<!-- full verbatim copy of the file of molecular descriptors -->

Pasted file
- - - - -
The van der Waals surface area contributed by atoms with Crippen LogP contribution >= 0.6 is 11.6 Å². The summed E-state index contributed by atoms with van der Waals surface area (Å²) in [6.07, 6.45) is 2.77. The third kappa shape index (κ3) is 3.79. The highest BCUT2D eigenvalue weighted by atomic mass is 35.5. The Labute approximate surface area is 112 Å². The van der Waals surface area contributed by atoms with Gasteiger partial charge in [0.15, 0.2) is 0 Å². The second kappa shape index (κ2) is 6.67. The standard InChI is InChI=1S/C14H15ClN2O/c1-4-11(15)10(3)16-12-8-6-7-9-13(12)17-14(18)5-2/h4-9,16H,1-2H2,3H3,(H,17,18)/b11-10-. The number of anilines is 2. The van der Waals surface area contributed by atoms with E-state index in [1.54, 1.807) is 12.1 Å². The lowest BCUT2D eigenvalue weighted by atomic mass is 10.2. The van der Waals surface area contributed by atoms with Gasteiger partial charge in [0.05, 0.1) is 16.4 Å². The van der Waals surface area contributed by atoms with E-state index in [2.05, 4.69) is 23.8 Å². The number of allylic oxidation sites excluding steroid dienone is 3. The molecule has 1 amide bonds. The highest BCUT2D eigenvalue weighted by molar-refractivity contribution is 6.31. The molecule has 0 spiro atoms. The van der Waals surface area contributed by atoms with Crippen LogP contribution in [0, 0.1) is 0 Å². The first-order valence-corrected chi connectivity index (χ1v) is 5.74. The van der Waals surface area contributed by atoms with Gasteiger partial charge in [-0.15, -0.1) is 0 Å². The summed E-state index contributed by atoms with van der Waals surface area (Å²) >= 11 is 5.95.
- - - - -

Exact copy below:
The van der Waals surface area contributed by atoms with Crippen LogP contribution >= 0.6 is 11.6 Å². The summed E-state index contributed by atoms with van der Waals surface area (Å²) in [6.07, 6.45) is 2.77. The third kappa shape index (κ3) is 3.79. The highest BCUT2D eigenvalue weighted by atomic mass is 35.5. The Labute approximate surface area is 112 Å². The van der Waals surface area contributed by atoms with Gasteiger partial charge in [0.15, 0.2) is 0 Å². The second kappa shape index (κ2) is 6.67. The standard InChI is InChI=1S/C14H15ClN2O/c1-4-11(15)10(3)16-12-8-6-7-9-13(12)17-14(18)5-2/h4-9,16H,1-2H2,3H3,(H,17,18)/b11-10-. The number of anilines is 2. The van der Waals surface area contributed by atoms with E-state index in [1.54, 1.807) is 12.1 Å². The lowest BCUT2D eigenvalue weighted by atomic mass is 10.2. The van der Waals surface area contributed by atoms with Gasteiger partial charge in [0.05, 0.1) is 16.4 Å². The van der Waals surface area contributed by atoms with E-state index in [2.05, 4.69) is 23.8 Å². The number of allylic oxidation sites excluding steroid dienone is 3. The molecule has 1 amide bonds. The highest BCUT2D eigenvalue weighted by molar-refractivity contribution is 6.31. The molecule has 0 spiro atoms. The van der Waals surface area contributed by atoms with Crippen LogP contribution in [0, 0.1) is 0 Å². The first-order valence-corrected chi connectivity index (χ1v) is 5.74. The van der Waals surface area contributed by atoms with Gasteiger partial charge in [-0.15, -0.1) is 0 Å². The summed E-state index contributed by atoms with van der Waals surface area (Å²) >= 11 is 5.95.